There’s been this movement in the food world of the past few years, these “underground” supper clubs, in which a chef cooks a dinner party for guests, who pay, and who don’t necessarily know each other. I suppose the idea is to have an intimate but elegant meal that is entirely unique. Some might call it a hipster thing to do; I think it’s pretty bougie. But I’m just bougie enough to have leapt at the opportunity to attend!

Scott calls his dinners “Stagionarsi” from the Italian for “season,” which has a double meaning here: both the seasoning of food and the commitment to creating meals inspired by the seasons. The chef emailed with us ahead of time to find out about food restrictions, allergies, and the like. It was so personal and friendly, and I know my friends (who do have allergies) were well accommodated.

Each of the food courses was paired with wine; the dessert course was wine-less but there was Basil Hayden’s whiskey for us to drink (oh wow tasty). I took notes on my phone, and you will see in many of these uncropped photos of my plates that my phone is still on! This was documentation more than glamorous photography, as you will see, but I’m going to include every course here nonetheless. Click to read more, and enjoy!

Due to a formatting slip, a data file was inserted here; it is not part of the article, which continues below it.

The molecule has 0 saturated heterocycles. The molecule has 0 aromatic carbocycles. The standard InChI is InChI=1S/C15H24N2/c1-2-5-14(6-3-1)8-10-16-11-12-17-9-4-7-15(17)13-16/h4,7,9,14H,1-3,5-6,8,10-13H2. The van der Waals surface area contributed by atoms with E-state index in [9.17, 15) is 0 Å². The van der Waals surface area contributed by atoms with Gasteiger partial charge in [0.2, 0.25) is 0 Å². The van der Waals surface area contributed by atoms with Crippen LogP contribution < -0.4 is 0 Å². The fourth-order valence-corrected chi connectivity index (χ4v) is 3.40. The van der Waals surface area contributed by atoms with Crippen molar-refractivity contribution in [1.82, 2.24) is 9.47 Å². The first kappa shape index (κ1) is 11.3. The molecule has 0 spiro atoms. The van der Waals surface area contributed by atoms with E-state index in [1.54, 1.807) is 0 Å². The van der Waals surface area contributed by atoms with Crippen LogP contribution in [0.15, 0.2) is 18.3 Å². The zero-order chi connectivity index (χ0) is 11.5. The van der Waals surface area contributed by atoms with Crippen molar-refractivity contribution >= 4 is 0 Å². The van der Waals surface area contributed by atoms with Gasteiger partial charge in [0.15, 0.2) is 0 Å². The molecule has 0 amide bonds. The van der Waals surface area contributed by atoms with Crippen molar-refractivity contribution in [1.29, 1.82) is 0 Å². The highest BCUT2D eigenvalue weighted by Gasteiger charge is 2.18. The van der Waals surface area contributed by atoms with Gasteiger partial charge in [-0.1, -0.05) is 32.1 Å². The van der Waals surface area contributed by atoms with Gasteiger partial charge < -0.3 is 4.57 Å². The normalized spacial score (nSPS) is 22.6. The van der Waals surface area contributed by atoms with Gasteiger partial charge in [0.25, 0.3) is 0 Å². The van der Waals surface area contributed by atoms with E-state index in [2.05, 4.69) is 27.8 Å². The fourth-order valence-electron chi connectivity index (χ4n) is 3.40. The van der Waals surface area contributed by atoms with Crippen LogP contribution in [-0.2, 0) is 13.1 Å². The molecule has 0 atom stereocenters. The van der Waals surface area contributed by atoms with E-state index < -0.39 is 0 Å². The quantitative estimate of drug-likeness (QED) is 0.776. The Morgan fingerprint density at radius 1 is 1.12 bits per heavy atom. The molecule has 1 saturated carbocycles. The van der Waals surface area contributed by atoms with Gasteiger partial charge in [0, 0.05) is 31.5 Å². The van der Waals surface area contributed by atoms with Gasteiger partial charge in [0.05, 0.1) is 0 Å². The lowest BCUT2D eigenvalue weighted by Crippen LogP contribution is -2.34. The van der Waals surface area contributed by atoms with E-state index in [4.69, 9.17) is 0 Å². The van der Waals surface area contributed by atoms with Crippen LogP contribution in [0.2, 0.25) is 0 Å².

Revelry Chardonnay. Chickpea “panisse” seasoned with pear and nutmeg, served with a black garlic aioli. So delicate and delicious! Subtle flavors that weren’t overpowered by the wine. I don’t like Chardonnay but this was very tasty. This was a perfect starter to make you want more. (But I could don my Tom Colicchio hat and deride the curly parsley on the plate. Garnishes without purpose make Tom craaazy on Top Chef.)

Gentil “Hugel” Alsace Riesling. Braised greens salad (collards? kale? wasn’t specified) with barley and what smelled like sherry vinegar. If this was more fully explained I wasn’t listening! I liked this a lot, and the sweetness of the wine was a nice complement to the bitterness of the greens.

Cordero di Montezemolo Barolo. Butternut and cabocha squash soup with a garnish of sauteed hen of the woods and hedgehog mushrooms. Also garnished with a triangle of a truffle cheese (chef couldn’t remember the name and didn’t update us) and a line of truffle salt. This was so THICK, it was more like baby food than soup, but it was delicious through and through. The truffle element surprised me by being so perfect; I am definitely adding that the next time I make my roasted butternut squash soup!

Nikolaihof Wacahu Gruner Veltliner. Smoked salmon cakes with black radish, celeriac, and parsnip in the mix, served with a celeriac remoulade. These were good, nice and salty and crispy. Some claimed they were their favorite course, but I just wanted more of the soup!